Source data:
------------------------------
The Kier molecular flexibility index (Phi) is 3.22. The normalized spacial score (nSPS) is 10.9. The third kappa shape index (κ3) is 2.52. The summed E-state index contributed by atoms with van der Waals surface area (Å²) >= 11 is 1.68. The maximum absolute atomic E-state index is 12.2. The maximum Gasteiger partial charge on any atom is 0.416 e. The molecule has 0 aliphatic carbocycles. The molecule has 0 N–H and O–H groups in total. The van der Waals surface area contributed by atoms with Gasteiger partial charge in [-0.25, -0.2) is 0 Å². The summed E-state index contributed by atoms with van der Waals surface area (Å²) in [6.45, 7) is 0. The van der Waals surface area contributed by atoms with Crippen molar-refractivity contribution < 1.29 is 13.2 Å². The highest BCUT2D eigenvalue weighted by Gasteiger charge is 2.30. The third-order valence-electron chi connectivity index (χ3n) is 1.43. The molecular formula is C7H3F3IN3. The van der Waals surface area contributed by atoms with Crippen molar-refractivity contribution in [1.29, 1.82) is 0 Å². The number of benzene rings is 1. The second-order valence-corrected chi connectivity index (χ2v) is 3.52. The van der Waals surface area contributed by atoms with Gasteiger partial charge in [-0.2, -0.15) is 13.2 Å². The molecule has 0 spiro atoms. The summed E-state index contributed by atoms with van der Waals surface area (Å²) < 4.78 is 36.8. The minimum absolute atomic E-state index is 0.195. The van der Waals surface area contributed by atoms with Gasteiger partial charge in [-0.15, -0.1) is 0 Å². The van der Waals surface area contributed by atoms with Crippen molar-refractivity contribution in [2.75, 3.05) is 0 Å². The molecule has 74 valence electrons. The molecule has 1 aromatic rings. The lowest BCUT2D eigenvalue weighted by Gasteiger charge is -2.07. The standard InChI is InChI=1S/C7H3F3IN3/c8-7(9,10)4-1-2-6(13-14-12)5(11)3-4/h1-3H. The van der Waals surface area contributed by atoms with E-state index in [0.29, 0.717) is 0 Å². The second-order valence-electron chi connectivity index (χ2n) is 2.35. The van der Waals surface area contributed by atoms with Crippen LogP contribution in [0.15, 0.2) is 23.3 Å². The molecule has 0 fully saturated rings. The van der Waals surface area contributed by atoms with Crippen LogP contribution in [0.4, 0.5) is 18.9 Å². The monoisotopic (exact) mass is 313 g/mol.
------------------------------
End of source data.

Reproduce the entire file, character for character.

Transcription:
The Kier molecular flexibility index (Phi) is 3.22. The normalized spacial score (nSPS) is 10.9. The third kappa shape index (κ3) is 2.52. The summed E-state index contributed by atoms with van der Waals surface area (Å²) >= 11 is 1.68. The maximum absolute atomic E-state index is 12.2. The maximum Gasteiger partial charge on any atom is 0.416 e. The molecule has 0 aliphatic carbocycles. The molecule has 0 N–H and O–H groups in total. The van der Waals surface area contributed by atoms with Gasteiger partial charge in [-0.25, -0.2) is 0 Å². The summed E-state index contributed by atoms with van der Waals surface area (Å²) in [6.45, 7) is 0. The van der Waals surface area contributed by atoms with Crippen molar-refractivity contribution < 1.29 is 13.2 Å². The highest BCUT2D eigenvalue weighted by Gasteiger charge is 2.30. The third-order valence-electron chi connectivity index (χ3n) is 1.43. The molecular formula is C7H3F3IN3. The van der Waals surface area contributed by atoms with Crippen molar-refractivity contribution in [1.29, 1.82) is 0 Å². The number of benzene rings is 1. The second-order valence-corrected chi connectivity index (χ2v) is 3.52. The van der Waals surface area contributed by atoms with Gasteiger partial charge in [-0.2, -0.15) is 13.2 Å². The molecule has 0 spiro atoms. The summed E-state index contributed by atoms with van der Waals surface area (Å²) < 4.78 is 36.8. The minimum absolute atomic E-state index is 0.195. The van der Waals surface area contributed by atoms with Gasteiger partial charge in [-0.15, -0.1) is 0 Å². The van der Waals surface area contributed by atoms with Crippen molar-refractivity contribution in [2.75, 3.05) is 0 Å². The molecule has 74 valence electrons. The molecule has 1 aromatic rings. The lowest BCUT2D eigenvalue weighted by Gasteiger charge is -2.07. The standard InChI is InChI=1S/C7H3F3IN3/c8-7(9,10)4-1-2-6(13-14-12)5(11)3-4/h1-3H. The van der Waals surface area contributed by atoms with E-state index in [0.29, 0.717) is 0 Å². The second-order valence-electron chi connectivity index (χ2n) is 2.35. The van der Waals surface area contributed by atoms with Crippen LogP contribution in [0.15, 0.2) is 23.3 Å². The molecule has 0 fully saturated rings. The van der Waals surface area contributed by atoms with Crippen LogP contribution in [0.4, 0.5) is 18.9 Å². The monoisotopic (exact) mass is 313 g/mol.